Controlling smart devices with their voice is something most Alexa users do regularly. In fact, customers now use Alexa for smart home controls hundreds of millions of times each week, according to Amazon. Perhaps it’s no wonder, then, that Ring — the device maker Amazon acquired for over $1 billion in February 2018 — is launching a slew of new products compatible with Alexa, following the introduction of the Ring Door View Cam in January 2019.
Perhaps the headliner is Control Center, a forthcoming component of the Ring app that will afford customers greater control over devices, services, and more. When it arrives later this month, users will be able to see and manage connected mobile, desktop, and table services, as well as third-party services, and to opt out of video requests from Ring’s local police partners. (Ring notes that it currently has 33 smart lock integrations in its ecosystem alone.) Future versions of Control Center will add additional privacy and security controls that provide greater visibility into Ring’s data handling practices.
Control Center might be perceived as a direct response to criticism from advocacy groups like Fight for the Future and the Electronic Frontier Foundation, which have accused Ring of using its cameras and Neighbors app (which delivers safety alerts) to build a private surveillance network via police partnerships. The Electronic Frontier Foundation in particular has singled out Ring for marketing strategies that foster fear and promote a sale-spurring “vicious cycle,” and for “[facilitating] reporting of so-called ‘suspicious’ behavior that really amounts to racial profiling.”
“Ring enters 2020 with a robust lineup of security devices, and we will continue to focus on innovating new products while enhancing our customers’ experiences, especially around privacy and user control,” said Ring founder and chief innovator Jamie Siminoff. “[W]e’re excited to offer our customers over 50 different products they can choose from to build their custom, whole home security system.”
Access Controller Pro
Second up is the Ring Access Controller Pro, which allows customers to remotely let in visitors and receive deliveries via Key by Amazon. (You’ll recall that Key by Amazon is an opt-in service that allows delivery people to enter homes, garages, condos, and apartments to leave packages.) When paired with a Ring Video Doorbell or Cam, the Access Controller Pro enables the unlocking and relocking of gates from the Ring app’s Live View screen.
In-home package delivery is an area of acute interest for Ring parent Amazon, which last January extended its Key delivery service to third-party smart locks and garage doors. Amazon officially launched in-garage delivery for U.S.-based Prime customers in April 2019, nearly four months after first announcing the service, and it recently expanded Key to new cities, including Charlotte, North Carolina; Columbus, Ohio; Fresno, California; Las Vegas, Nevada; Oklahoma City, Oklahoma; and Virginia Beach, Virgina.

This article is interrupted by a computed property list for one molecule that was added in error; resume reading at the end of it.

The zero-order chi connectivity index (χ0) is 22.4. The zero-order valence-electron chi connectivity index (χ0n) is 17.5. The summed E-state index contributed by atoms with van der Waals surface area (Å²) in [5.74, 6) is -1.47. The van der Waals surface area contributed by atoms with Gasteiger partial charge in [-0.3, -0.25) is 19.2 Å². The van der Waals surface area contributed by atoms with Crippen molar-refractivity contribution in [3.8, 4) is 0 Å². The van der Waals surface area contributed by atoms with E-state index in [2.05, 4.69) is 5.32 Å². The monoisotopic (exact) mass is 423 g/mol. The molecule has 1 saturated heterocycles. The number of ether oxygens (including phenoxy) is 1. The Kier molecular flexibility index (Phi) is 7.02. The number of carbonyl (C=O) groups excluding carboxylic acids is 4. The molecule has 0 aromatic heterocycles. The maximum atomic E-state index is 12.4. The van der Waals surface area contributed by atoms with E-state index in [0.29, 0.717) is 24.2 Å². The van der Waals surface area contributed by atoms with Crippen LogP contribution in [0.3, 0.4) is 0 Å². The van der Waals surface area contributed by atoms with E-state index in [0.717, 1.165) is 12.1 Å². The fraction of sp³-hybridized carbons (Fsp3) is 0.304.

The Access Controller Pro is available today on Ring’s and Amazon’s websites starting at $299. It’ll also be available bundled with Ring’s new Stick Up Cam Battery for $390 on Amazon.
Smart LED light bulbs
With respect to lighting, Ring is filling out its portfolio with a lineup of smart LED light bulbs in two styles: the A19 and PAR38. The A19 Smart Bulb is designed for indoor use and protected outside spaces, while the PAR38 Smart LED Bulb is ruggedized against inclement weather and dust.
Customers can use the Ring Bridge — Ring’s dedicated control hub — to group and control the A19 and PAR38, and to remotely power toggle the lights and adjust their brightness. They’re also able to set schedules using the Ring app, and when the lights are linked with peripherals containing motion sensors, they can trigger them with motion.
The A19 Smart Bulb and PAR38 Smart Bulb will be available online and at The Home Depot later this year.
Smart Lighting Solar
Ring lastly introduced three new solar-powered Smart Lighting devices, including a new floodlight and path light. They join Ring’s existing outdoor motion-sensing lights, some of which were brought to market through the subsidiary’s Mr. Beams acquisition.
The Ring Solar Floodlight — which features a combined 1,300 lumens and a 45-foot maximum motion detection range, as well as adjustable mounts and settings — is a motion-activated smart light for illuminating driveways, yards, and walkways. As for the motion-activated Ring Solar Steplight and Ring Solar Pathlight, they’re designed to illuminate stairs, decks, porches, and other high-traffic areas.
When paired with the Ring Bridge, the Steplight’s and Pathlight’s brightness and motion sensitivity can be adjusted on the fly. Additionally, the lights support custom light schedules, including “dusk to dawn glow” for continuous light that brightens when motion is detected.
As with the A19 Smart Bulb and PAR38 Smart Bulb, the Floodlight, Steplight, and Pathlight will be available online and at The Home Depot later this year.
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